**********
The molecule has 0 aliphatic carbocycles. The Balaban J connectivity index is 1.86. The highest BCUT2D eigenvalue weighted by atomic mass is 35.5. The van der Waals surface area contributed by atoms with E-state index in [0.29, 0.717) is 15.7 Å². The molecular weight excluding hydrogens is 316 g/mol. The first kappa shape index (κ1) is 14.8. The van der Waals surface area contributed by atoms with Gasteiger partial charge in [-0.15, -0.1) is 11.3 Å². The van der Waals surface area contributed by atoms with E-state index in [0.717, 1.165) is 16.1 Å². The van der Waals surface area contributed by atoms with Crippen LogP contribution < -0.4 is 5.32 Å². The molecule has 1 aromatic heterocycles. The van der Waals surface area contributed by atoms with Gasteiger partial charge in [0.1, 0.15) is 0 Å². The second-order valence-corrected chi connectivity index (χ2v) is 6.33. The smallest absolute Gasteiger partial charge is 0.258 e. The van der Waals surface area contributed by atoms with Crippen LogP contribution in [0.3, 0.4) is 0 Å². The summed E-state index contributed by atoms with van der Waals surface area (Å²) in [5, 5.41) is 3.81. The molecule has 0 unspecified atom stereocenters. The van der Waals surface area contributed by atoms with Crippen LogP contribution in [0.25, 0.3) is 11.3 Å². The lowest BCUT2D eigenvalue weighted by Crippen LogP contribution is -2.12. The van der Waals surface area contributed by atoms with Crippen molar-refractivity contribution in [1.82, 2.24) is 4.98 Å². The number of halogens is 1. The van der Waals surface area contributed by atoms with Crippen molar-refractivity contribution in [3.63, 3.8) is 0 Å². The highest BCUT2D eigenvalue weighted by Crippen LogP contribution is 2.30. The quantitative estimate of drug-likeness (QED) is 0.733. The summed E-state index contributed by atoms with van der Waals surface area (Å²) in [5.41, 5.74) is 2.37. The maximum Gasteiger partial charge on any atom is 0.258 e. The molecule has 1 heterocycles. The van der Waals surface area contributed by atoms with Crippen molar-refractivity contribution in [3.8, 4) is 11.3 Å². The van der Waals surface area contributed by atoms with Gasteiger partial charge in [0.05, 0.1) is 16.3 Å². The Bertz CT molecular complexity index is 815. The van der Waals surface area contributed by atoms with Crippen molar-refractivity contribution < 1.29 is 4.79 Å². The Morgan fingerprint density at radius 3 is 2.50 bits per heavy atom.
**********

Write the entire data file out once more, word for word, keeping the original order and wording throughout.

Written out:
The molecule has 0 aliphatic carbocycles. The Balaban J connectivity index is 1.86. The highest BCUT2D eigenvalue weighted by atomic mass is 35.5. The van der Waals surface area contributed by atoms with E-state index in [0.29, 0.717) is 15.7 Å². The molecular weight excluding hydrogens is 316 g/mol. The first kappa shape index (κ1) is 14.8. The van der Waals surface area contributed by atoms with Gasteiger partial charge in [-0.15, -0.1) is 11.3 Å². The van der Waals surface area contributed by atoms with E-state index in [0.717, 1.165) is 16.1 Å². The van der Waals surface area contributed by atoms with Crippen LogP contribution < -0.4 is 5.32 Å². The molecule has 1 aromatic heterocycles. The van der Waals surface area contributed by atoms with Gasteiger partial charge in [0.1, 0.15) is 0 Å². The second-order valence-corrected chi connectivity index (χ2v) is 6.33. The smallest absolute Gasteiger partial charge is 0.258 e. The van der Waals surface area contributed by atoms with Crippen LogP contribution in [0.3, 0.4) is 0 Å². The summed E-state index contributed by atoms with van der Waals surface area (Å²) in [5, 5.41) is 3.81. The molecule has 0 unspecified atom stereocenters. The van der Waals surface area contributed by atoms with Crippen LogP contribution in [0.25, 0.3) is 11.3 Å². The lowest BCUT2D eigenvalue weighted by Crippen LogP contribution is -2.12. The van der Waals surface area contributed by atoms with Crippen molar-refractivity contribution in [1.82, 2.24) is 4.98 Å². The number of halogens is 1. The van der Waals surface area contributed by atoms with Crippen molar-refractivity contribution in [3.63, 3.8) is 0 Å². The highest BCUT2D eigenvalue weighted by Crippen LogP contribution is 2.30. The quantitative estimate of drug-likeness (QED) is 0.733. The summed E-state index contributed by atoms with van der Waals surface area (Å²) in [5.41, 5.74) is 2.37. The maximum Gasteiger partial charge on any atom is 0.258 e. The molecule has 1 heterocycles. The van der Waals surface area contributed by atoms with Crippen molar-refractivity contribution in [3.8, 4) is 11.3 Å². The van der Waals surface area contributed by atoms with Gasteiger partial charge in [0.05, 0.1) is 16.3 Å². The Bertz CT molecular complexity index is 815. The van der Waals surface area contributed by atoms with Crippen molar-refractivity contribution < 1.29 is 4.79 Å². The Morgan fingerprint density at radius 3 is 2.50 bits per heavy atom.